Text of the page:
Spring is here and ready to capture the world’s attention with a total lunar eclipse. The eclipse will begin early on the morning of April 15 at approximately 2 a.m. EDT. If you have questions about the eclipse, this will be your chance!

NASA will host two events for NASA moon experts to answer your questions. On Monday, April 14 from 2-3 p.m. EDT, NASA planetary scientist Renee Weber will take your questions via a Reddit AMA (Ask Me Anything). The Reddit page will be live on April 14 at approximately 1:45 p.m. EDT. Convert to your local time here. NASA Twitter, Google+, Facebook, and Instagram followers will be able to join the conversation and ask questions using the hashtag #eclipse.

NASA astronomer Mitzi Adams and astrophysicist Alphonse Sterling will also answer questions in a live web chat, beginning on April 15 at 1 a.m. EDT and continuing through the end of the eclipse (approximately 5 a.m. EDT). The chat module will go live on this page at approximately 12:45 a.m. EDT.

A live Ustream view of the lunar eclipse will be streamed on this page on the night of the event, courtesy of Marshall Space Flight Center.

NASA to Provide Live Coverage and Commentary of April 15 Lunar Eclipse

The public will have the opportunity to view and learn more about the Tuesday, April 15 total lunar eclipse on NASA television, the agency’s website, and social media. Coverage begins at 2 a.m. EDT and will last about three hours. The eclipse’s peak, when the moon will enter the Earth’s full shadow or umbra, will occur at 3:45 a.m.

The United States will be in a prime orbital position and time of day to view the eclipse. Depending on local weather conditions, the public will get a spectacular view looking into the sky as the moon’s appearance will change from bright orange to blood red to dark brown and perhaps gray. The eclipse is a phenomenon that occurs when the Earth, moon and sun are in perfect alignment, blanketing the moon in the Earth’s shadow. The United States will not be able to witness a full lunar eclipse in its entirety again until 2019.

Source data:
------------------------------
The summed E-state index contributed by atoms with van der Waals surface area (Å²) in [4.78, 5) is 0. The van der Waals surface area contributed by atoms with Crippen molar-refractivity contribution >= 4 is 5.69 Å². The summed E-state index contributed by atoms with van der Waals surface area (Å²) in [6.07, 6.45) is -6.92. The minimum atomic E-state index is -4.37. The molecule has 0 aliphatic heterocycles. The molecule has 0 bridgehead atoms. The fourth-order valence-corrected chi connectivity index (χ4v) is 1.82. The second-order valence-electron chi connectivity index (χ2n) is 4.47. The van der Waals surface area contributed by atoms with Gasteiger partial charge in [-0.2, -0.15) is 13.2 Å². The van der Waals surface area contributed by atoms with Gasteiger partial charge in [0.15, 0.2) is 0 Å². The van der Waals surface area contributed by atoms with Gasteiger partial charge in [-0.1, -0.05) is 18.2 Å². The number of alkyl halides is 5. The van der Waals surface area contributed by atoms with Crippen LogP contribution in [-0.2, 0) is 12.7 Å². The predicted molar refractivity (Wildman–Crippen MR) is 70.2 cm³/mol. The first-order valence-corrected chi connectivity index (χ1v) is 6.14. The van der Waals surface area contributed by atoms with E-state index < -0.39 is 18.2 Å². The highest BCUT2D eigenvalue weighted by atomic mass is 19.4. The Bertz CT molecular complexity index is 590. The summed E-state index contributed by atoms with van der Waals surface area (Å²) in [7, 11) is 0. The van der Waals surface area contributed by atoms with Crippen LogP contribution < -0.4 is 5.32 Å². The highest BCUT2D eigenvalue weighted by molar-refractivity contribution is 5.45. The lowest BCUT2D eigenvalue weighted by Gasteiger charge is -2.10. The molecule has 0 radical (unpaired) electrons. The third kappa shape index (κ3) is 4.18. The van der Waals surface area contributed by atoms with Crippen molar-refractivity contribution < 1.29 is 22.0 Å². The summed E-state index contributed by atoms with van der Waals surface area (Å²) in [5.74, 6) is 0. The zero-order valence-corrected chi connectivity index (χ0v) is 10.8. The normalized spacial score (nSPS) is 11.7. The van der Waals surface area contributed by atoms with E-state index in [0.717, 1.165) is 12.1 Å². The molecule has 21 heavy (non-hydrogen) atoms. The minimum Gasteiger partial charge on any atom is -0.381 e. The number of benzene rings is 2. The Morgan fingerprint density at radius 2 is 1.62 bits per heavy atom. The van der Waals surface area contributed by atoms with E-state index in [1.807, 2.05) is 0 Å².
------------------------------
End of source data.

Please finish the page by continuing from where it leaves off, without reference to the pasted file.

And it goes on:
The public will be able to tag and share their images of the eclipsed moon on Instagram and on the agency’s Flickr group at:

https://www.flickr.com/groups/nasalunareclipse

Lunar eclipse video resources are available at:

http://svs.gsfc.nasa.gov/Gallery/2014TotalLunarEclipse.html

Live NASA TV coverage and commentary will begin at 1 a.m. To view the coverage and access eclipse streaming video, visit:

http://www.nasa.gov/nasatv

For more information on NASA’s eclipse activities, visit:

http://go.nasa.gov/1kkfFXX

Ever imagined how an eclipse would appear to an astronaut on the lunar surface? The SSERVI LPI team has written an excellent story on the eclipse from an astronaut’s perspective.

Posted by: Soderman/SSERVI Staff
Source: NASA

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